Pre game brawls. I will never forget, it was both the 1975-1976 and 1976-1977 seasons. Wayne Maxner was coaching the Spitfires and Muzz MacPherson was coaching the Soo Greyhounds. Both teams had their share of what then were fondly referred to as goons. And both Maxner and MacPherson were known to brag that they had the toughest team in the OHL. Spitfire tough guys included Joey Gallant, Peter Luksa, John Barrett and team scoring leader Brad Smith. Greyhound enforcers were Tim Coulis, Mike Rusin, Tony Horvath, Bill Roach, Tim Rose and Brian Gustafson. (Ironically, the 5-foot-8, 160 pound Gustafson would later be traded from the Greyhounds to the Spitfires, where he earned the nickname ‘Mini Goon.’) At any rate, back to the pre-game brawls, on two separate occasions — one each season — I happened to be at Windsor Arena to watch the Spitfires and Greyhounds do battle. Both times, MacPherson as the Hounds coach, sought me out before the game and said, with a wink: “Whatever you do, don’t miss the warmup.” On the second occasion, I happened to bump into a Windsor police officer who was called to the rink after the pre-game brawl had subsided. He asked me if I saw anything. “I didn’t see anything, man,” came my lying reply.
Post game brews. For me, it was beers — Old Vienna on tap — at one of the Grand Tavern on Howard Ave., Kurley’s on Erie St. or the Penalty Box on Pelissier St. To be sure, Kurley’s and the Penalty Box were definitely go-to places for me. However, my favourite Windsor watering hole of all time, located at 1014 Howard Ave., one building over from Erie St., was the Grand Tavern. It was my favourite bar in Windsor for a number of reasons including the fact that my uncle Steve Ilijanich owned it and tended bar at it for 56 years until he closed it in 2011 when he was at the tender age of 85. And I loved, loved, loved my uncle Steve. And I loved, loved, loved drinking OV on tap at the Grand whether it was my uncle Steve or his brother Johnny or his son, my cousin Steven, tending bar. The number of hockey people who I had occasion to have a beer with over the years at the Grand included the likes of Spitfire coaches Wayne Maxner and Brad Smith, Spitfire players Cory Evans and Billy Bowler, TSN hockey insider Bob McKenzie and CKWW play by play announcer Dave Quinn. The list of friends from both Windsor and Sault Ste. Marie who I had beers with over the years at the Grand is a lengthy — but highly memorable — collection of thirsty souls. Meanwhile, my uncle Steve’s Grand Tavern featured only one item on its food menu, which was the Polish sausage on a bun from nearby Brenner Packers. To this day, I have never tasted a Polish sausage as good as the ones from Brenner Packers that my uncle Steve served up at the Grand. And also to this day, my favourite bar of all time — no matter the city, the province or the country — is the Grand Tavern at 1014 Howard Avenue in good, old Windsor, Ontario.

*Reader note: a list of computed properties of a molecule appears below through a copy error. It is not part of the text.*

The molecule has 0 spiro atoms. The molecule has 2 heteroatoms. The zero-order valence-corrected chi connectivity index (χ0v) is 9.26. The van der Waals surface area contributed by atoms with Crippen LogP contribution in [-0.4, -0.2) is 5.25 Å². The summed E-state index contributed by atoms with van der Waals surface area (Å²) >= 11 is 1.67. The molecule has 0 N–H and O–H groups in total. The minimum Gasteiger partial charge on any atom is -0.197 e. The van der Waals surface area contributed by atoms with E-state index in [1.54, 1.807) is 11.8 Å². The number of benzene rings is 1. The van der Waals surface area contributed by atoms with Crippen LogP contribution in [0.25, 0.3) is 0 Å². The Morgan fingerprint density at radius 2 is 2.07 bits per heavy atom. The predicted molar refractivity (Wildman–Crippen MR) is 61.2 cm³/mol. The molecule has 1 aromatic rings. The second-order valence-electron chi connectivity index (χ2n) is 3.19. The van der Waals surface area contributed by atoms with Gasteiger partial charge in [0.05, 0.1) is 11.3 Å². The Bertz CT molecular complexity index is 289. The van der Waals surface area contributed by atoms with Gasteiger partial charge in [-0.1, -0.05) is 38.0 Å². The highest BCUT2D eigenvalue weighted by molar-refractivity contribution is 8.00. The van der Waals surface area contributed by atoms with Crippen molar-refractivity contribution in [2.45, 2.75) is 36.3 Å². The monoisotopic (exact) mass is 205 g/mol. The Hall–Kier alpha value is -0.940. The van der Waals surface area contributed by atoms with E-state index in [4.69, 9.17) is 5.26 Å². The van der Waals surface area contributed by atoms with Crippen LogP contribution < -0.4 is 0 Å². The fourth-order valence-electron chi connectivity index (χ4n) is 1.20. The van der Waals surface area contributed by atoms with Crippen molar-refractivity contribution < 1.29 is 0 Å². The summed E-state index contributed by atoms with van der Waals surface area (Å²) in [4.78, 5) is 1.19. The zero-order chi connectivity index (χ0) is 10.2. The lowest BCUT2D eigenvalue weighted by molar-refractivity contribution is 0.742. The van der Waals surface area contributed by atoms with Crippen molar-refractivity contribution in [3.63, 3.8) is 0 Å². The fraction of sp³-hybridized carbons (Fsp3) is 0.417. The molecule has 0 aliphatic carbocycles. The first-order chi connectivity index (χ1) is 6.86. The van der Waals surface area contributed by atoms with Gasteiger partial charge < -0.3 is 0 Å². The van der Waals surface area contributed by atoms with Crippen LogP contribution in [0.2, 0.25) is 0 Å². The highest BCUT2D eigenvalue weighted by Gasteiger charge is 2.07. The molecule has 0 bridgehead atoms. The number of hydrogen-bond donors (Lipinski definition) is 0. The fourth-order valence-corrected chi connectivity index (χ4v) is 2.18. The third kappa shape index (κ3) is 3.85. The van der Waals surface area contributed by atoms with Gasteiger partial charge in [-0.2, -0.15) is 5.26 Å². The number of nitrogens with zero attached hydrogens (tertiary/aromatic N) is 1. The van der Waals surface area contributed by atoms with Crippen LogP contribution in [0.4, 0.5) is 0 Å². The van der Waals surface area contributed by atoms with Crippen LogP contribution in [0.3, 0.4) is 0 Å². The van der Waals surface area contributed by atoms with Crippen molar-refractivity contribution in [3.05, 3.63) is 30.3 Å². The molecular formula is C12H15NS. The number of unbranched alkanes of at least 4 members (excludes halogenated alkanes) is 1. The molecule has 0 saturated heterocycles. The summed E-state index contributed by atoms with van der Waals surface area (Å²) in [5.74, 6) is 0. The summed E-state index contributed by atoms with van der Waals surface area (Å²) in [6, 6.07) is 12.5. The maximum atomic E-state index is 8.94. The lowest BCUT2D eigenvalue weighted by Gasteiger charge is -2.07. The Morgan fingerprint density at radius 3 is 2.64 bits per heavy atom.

Favourite Spitfire staffers. My favourite Spitfire players appear in another chapter. As for my favourite coaches and general managers and scouts and owners, there were a number of good people who I felt I could trust. They were definitely good enough people to have a beer or two with — and/or an off the record conversation with. That list includes coach-GM Wayne Maxner, GMs Terry McDonnell, Jim Rutherford and Mike Awender, coaches Marcel Pronovost, John Becanic, Tom Webster, Brad (Motor City Smitty) Smith, Mike Kelly and Kevin McIntosh, scouts Tom Couvillion and Steve Richardson, trainer Aaron Moroney, part owner Vince Bassman and marketing manager Steve Horne. The Spitfires had other owners and partners in their Windsor Arena glory days of yesteryear and I remember most of them by name. But none of them were as easy to deal with as the aforementioned Vince Bassman.
As for now. My association to Windsor continues. My son lives there — his house is not far from old Windsor Arena — and he is a criminal defense lawyer. So, I still spend a lot of time in Windsor, though many of my favourite old haunts have closed, including Windsor Arena and my uncle Steve’s Grand Tavern, which is now a parking lot. I can’t walk past Windsor Arena or where my uncle’s bar once stood without becoming awash with memories. Good memories. I still frequent Kurley’s Bar on Erie when I am in town and Spago remains a favourite place to eat. But there will never be another place to watch an OHL game like ancient Windsor Arena.
Windsor Spitfires warming up before a game at old Windsor Arena.